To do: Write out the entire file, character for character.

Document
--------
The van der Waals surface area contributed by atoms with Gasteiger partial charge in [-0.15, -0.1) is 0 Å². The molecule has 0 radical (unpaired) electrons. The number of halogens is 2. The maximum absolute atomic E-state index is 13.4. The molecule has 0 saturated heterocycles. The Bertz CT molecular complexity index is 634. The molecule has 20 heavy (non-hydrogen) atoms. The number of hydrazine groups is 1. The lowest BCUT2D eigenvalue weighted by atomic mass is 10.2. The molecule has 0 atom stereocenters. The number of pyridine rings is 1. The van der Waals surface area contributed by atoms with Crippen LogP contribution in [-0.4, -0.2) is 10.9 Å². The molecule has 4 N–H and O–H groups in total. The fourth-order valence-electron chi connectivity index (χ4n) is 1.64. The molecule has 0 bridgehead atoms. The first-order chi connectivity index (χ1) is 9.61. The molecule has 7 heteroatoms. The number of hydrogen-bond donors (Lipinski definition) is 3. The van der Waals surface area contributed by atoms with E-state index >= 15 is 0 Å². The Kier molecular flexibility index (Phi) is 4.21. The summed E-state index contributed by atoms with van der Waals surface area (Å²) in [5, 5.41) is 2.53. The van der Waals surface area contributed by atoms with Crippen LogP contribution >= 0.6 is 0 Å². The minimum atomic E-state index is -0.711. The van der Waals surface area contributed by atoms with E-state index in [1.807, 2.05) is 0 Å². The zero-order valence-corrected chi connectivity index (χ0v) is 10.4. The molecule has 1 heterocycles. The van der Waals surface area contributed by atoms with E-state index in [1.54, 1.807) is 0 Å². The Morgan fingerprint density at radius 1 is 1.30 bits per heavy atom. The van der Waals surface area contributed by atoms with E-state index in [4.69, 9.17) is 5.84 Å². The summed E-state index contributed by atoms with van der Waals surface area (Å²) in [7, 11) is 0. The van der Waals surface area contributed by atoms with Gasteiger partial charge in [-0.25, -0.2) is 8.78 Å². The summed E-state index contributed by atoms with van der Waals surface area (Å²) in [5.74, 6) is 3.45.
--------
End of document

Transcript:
The van der Waals surface area contributed by atoms with Gasteiger partial charge in [-0.15, -0.1) is 0 Å². The molecule has 0 radical (unpaired) electrons. The number of halogens is 2. The maximum absolute atomic E-state index is 13.4. The molecule has 0 saturated heterocycles. The Bertz CT molecular complexity index is 634. The molecule has 20 heavy (non-hydrogen) atoms. The number of hydrazine groups is 1. The lowest BCUT2D eigenvalue weighted by atomic mass is 10.2. The molecule has 0 atom stereocenters. The number of pyridine rings is 1. The van der Waals surface area contributed by atoms with Crippen LogP contribution in [-0.4, -0.2) is 10.9 Å². The molecule has 4 N–H and O–H groups in total. The fourth-order valence-electron chi connectivity index (χ4n) is 1.64. The molecule has 0 bridgehead atoms. The first-order chi connectivity index (χ1) is 9.61. The molecule has 7 heteroatoms. The number of hydrogen-bond donors (Lipinski definition) is 3. The van der Waals surface area contributed by atoms with E-state index >= 15 is 0 Å². The Kier molecular flexibility index (Phi) is 4.21. The summed E-state index contributed by atoms with van der Waals surface area (Å²) in [5, 5.41) is 2.53. The van der Waals surface area contributed by atoms with Crippen LogP contribution >= 0.6 is 0 Å². The minimum atomic E-state index is -0.711. The van der Waals surface area contributed by atoms with E-state index in [1.807, 2.05) is 0 Å². The zero-order valence-corrected chi connectivity index (χ0v) is 10.4. The molecule has 1 heterocycles. The van der Waals surface area contributed by atoms with E-state index in [1.54, 1.807) is 0 Å². The Morgan fingerprint density at radius 1 is 1.30 bits per heavy atom. The van der Waals surface area contributed by atoms with E-state index in [4.69, 9.17) is 5.84 Å². The summed E-state index contributed by atoms with van der Waals surface area (Å²) in [7, 11) is 0. The van der Waals surface area contributed by atoms with Gasteiger partial charge in [-0.25, -0.2) is 8.78 Å². The summed E-state index contributed by atoms with van der Waals surface area (Å²) in [5.74, 6) is 3.45.